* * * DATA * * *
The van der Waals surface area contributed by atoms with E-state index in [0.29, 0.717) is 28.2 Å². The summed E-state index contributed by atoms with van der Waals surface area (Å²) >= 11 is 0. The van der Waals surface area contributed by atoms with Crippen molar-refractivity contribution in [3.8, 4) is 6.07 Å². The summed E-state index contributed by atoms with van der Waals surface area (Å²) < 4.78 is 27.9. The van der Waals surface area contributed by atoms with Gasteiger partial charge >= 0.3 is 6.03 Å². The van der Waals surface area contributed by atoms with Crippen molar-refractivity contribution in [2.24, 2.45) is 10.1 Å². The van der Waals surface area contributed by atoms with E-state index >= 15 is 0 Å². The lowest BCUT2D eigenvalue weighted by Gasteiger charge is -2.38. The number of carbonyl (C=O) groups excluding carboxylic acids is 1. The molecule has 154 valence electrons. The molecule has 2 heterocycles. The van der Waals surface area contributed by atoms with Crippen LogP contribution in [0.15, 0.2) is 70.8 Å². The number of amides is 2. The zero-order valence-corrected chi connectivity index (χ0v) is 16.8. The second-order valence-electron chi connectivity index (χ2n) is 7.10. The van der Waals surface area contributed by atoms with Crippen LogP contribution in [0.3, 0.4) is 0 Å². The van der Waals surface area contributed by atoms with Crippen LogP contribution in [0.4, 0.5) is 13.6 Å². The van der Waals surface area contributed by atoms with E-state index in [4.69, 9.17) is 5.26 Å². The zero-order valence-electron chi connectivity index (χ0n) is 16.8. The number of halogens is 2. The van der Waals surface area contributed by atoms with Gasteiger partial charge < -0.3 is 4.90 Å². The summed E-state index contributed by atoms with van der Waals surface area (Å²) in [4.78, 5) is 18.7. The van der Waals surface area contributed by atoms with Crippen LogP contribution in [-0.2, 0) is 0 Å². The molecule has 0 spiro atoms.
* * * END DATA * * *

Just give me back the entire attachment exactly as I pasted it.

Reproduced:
The van der Waals surface area contributed by atoms with E-state index in [0.29, 0.717) is 28.2 Å². The summed E-state index contributed by atoms with van der Waals surface area (Å²) >= 11 is 0. The van der Waals surface area contributed by atoms with Crippen molar-refractivity contribution in [3.8, 4) is 6.07 Å². The summed E-state index contributed by atoms with van der Waals surface area (Å²) < 4.78 is 27.9. The van der Waals surface area contributed by atoms with Gasteiger partial charge >= 0.3 is 6.03 Å². The van der Waals surface area contributed by atoms with Crippen molar-refractivity contribution in [2.24, 2.45) is 10.1 Å². The van der Waals surface area contributed by atoms with E-state index >= 15 is 0 Å². The lowest BCUT2D eigenvalue weighted by Gasteiger charge is -2.38. The number of carbonyl (C=O) groups excluding carboxylic acids is 1. The molecule has 154 valence electrons. The molecule has 2 heterocycles. The van der Waals surface area contributed by atoms with Crippen LogP contribution in [0.15, 0.2) is 70.8 Å². The number of amides is 2. The zero-order valence-corrected chi connectivity index (χ0v) is 16.8. The second-order valence-electron chi connectivity index (χ2n) is 7.10. The van der Waals surface area contributed by atoms with Crippen LogP contribution in [0.3, 0.4) is 0 Å². The van der Waals surface area contributed by atoms with Crippen LogP contribution in [0.4, 0.5) is 13.6 Å². The van der Waals surface area contributed by atoms with E-state index in [4.69, 9.17) is 5.26 Å². The zero-order valence-electron chi connectivity index (χ0n) is 16.8. The number of halogens is 2. The van der Waals surface area contributed by atoms with Gasteiger partial charge < -0.3 is 4.90 Å². The summed E-state index contributed by atoms with van der Waals surface area (Å²) in [4.78, 5) is 18.7. The van der Waals surface area contributed by atoms with Crippen LogP contribution in [-0.2, 0) is 0 Å². The molecule has 0 spiro atoms.